To be honest, it was that! We shot in a single day - a short day as well, because it was winter. We knew that we had limited time. We had from eight in the morning, maybe even nine, till about four in the afternoon. And in order to fit it into this day, we needed to have all the locations next to each other.

The whole idea was that we had to shoot the story in order. So the flat was there, the stairs were there, the shop was there. He then jogged down to the cash converters, went through the back of the Cash Converters and that alleyway was at the back. The floor plan and shooting plan was an absolute miracle.

Above: Hector Dockrill, director of When It Rains. "We were basically just turning over non-stop."

Where did you shoot the video?

In New Addington, near Croydon, which my producer Joseph [J Goldman] found. We needed a high street, where we could shoot for the whole day, and it was ideal. We blocked it out so we knew there would be six scenes, and we had about an hour in each. Just shoot and get as much as we could.

We also needed to shoot everything on one lens. The idea was to shoot on a long lens that felt very observational while giving Jack the space to improvise.

Jack's professionalism and talent is what allowed us to do that. In the nine-hour shooting day, we probably had three hours of rushes. We were basically just turning over non-stop. And I wanted every single scene to hit the ground running. As soon as we got into a location we just started rolling.

The camerawork is as fluid as the action, but if you were shooting on a long lens did you use a Steadicam?

It was just straight handheld. Great work by Pat Golan. He is an incredible DoP, and really rolled his sleeves up. He just got stuck in and wasn't fussy about lighting or particular in his angles. He's got an incredible eye for story.

There is no love in this world, it’s quite brutal and cold.

The scene in the Cash Converters is the big one. There’s a great encounter between Jack and the girl behind the counter – she’s really good.

That’s Shakira Newton. Shakira is incredible. She was actually cast to be in another of the Chase & Status videos, but we ended up shooting this first, and they suggested that we use her.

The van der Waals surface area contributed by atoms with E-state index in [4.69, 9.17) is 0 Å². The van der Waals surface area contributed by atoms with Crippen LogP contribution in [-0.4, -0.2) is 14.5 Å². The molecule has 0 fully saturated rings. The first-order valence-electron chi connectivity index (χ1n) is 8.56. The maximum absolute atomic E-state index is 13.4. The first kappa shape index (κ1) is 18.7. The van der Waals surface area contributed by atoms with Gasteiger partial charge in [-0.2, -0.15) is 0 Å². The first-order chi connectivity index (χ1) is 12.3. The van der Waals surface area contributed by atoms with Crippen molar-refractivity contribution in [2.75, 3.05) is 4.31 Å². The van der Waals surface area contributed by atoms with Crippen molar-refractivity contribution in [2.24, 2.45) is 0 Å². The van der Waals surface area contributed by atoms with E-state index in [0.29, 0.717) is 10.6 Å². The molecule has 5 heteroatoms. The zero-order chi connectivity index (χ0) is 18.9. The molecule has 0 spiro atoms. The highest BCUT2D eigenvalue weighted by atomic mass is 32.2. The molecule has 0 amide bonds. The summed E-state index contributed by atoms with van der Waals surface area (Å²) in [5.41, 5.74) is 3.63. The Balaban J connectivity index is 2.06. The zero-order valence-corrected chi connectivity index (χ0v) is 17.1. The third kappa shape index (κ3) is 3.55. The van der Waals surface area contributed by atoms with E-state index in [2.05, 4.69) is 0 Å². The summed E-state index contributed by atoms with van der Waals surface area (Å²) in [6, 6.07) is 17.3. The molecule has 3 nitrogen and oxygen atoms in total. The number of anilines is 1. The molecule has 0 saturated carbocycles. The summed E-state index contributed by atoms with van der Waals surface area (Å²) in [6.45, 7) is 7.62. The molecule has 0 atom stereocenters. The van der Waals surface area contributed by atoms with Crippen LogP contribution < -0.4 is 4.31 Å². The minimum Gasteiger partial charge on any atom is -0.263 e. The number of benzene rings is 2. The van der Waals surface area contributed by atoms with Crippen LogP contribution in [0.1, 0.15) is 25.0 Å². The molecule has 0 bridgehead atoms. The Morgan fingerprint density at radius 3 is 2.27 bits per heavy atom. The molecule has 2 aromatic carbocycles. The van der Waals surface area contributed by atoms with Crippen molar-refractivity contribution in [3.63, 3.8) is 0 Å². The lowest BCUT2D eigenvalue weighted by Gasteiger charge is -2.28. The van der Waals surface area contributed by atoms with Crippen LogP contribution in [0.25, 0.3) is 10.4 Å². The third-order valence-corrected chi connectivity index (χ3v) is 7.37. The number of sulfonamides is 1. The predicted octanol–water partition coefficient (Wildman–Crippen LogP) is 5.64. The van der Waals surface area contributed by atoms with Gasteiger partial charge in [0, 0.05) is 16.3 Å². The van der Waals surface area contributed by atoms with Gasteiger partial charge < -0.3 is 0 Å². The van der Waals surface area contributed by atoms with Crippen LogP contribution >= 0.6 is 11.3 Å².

When did it become a short film as well as a music video? Was it just the obvious thing after you shot it? Or did you have that in mind already?

If you want the honest answer… there was always an intention to make a short film out of it. I wrote a short film, with the intention of cutting a 12-minute short. But then there was that moment in the edit when I was like ‘okay, now we've got to present this to the label.’

Luckily the commissioner, James Hackett - the legend – said: ‘This is amazing. This needs to stay.’ So in fact, the music video is actually a cut-down of the short film.

Who else played a role in making it happen?

Nena Nwakodo is an amazing EP who, again, has an incredible taste in story. And she helped develop the script. And obviously Joseph Goldman, my producer. Nothing was a no. We made 50K stretch that far. And we had a wicked AD, Joe Mulvihill, who also managed to fit a two-day shoot into eight hours.

Elena Isolini, our production designer, was unbelievable. She created these mini-worlds, and with everything 360 that gave Jack that space to kind of immerse himself into it. And our editor, Rich Woolway, is also a great storyteller.

Then there’s Lee Walpole at Boom Post – he’s an amazing sound mixer, top guy and he just did us a favour and did the sound on it. I also did my Post Malone documentary with him. I sent him the edit and he just said: ‘I want to do this with you, this is wicked.’

In the short film, scenes just have time to breathe and invite you into the world.

How does the short film differ from the video? 

You feel it in a different way; it’s all the quiet muttering, the swearing to himself, the candid little details that make him, him, where you really feel his frustration. It’s hilarious.

It’s also nearly twice the length, so the scenes just have time to breathe and invite you into the world and hearing conversations is what takes this from a fun music video to a story, in fact, human that you’re invested in.

What are you hoping for the short film? 

For people to watch right until the last frame. That’s where the gag is!

What have you worked on recently?

Shooting-wise - mainly commercials. We’ve just finished one that we’re extremely proud of - you’ll it see very soon. But in terms of writing, I’m in development on my debut feature. It’s a slow process, of course. But the craft cannot be rushed.

Jack and I are also keen to make another short which will be set in Ireland. So we’ll be exploring that while the feature incubates. 

• Hector Dockrill is represented by Pulse Films. Watch more of his work here.